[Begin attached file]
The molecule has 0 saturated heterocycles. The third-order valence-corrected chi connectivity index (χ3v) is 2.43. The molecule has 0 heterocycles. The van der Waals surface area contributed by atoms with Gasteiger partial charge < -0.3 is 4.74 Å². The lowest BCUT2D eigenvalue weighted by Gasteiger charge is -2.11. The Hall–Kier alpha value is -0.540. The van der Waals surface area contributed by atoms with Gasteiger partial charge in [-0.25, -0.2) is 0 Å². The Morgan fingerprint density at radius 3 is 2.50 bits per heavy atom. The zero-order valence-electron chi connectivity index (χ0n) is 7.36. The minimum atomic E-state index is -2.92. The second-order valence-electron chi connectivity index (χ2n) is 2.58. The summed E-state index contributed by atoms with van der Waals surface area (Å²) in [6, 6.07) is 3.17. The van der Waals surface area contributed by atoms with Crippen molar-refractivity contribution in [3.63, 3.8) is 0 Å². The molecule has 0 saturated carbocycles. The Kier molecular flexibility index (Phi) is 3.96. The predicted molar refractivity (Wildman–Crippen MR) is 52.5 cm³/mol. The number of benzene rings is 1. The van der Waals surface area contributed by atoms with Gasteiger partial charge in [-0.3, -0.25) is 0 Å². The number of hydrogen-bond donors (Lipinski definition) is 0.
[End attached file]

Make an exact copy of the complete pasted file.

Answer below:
The molecule has 0 saturated heterocycles. The third-order valence-corrected chi connectivity index (χ3v) is 2.43. The molecule has 0 heterocycles. The van der Waals surface area contributed by atoms with Gasteiger partial charge < -0.3 is 4.74 Å². The lowest BCUT2D eigenvalue weighted by Gasteiger charge is -2.11. The Hall–Kier alpha value is -0.540. The van der Waals surface area contributed by atoms with Gasteiger partial charge in [-0.25, -0.2) is 0 Å². The Morgan fingerprint density at radius 3 is 2.50 bits per heavy atom. The zero-order valence-electron chi connectivity index (χ0n) is 7.36. The minimum atomic E-state index is -2.92. The second-order valence-electron chi connectivity index (χ2n) is 2.58. The summed E-state index contributed by atoms with van der Waals surface area (Å²) in [6, 6.07) is 3.17. The van der Waals surface area contributed by atoms with Crippen molar-refractivity contribution in [3.63, 3.8) is 0 Å². The molecule has 0 saturated carbocycles. The Kier molecular flexibility index (Phi) is 3.96. The predicted molar refractivity (Wildman–Crippen MR) is 52.5 cm³/mol. The number of benzene rings is 1. The van der Waals surface area contributed by atoms with Gasteiger partial charge in [-0.3, -0.25) is 0 Å². The number of hydrogen-bond donors (Lipinski definition) is 0.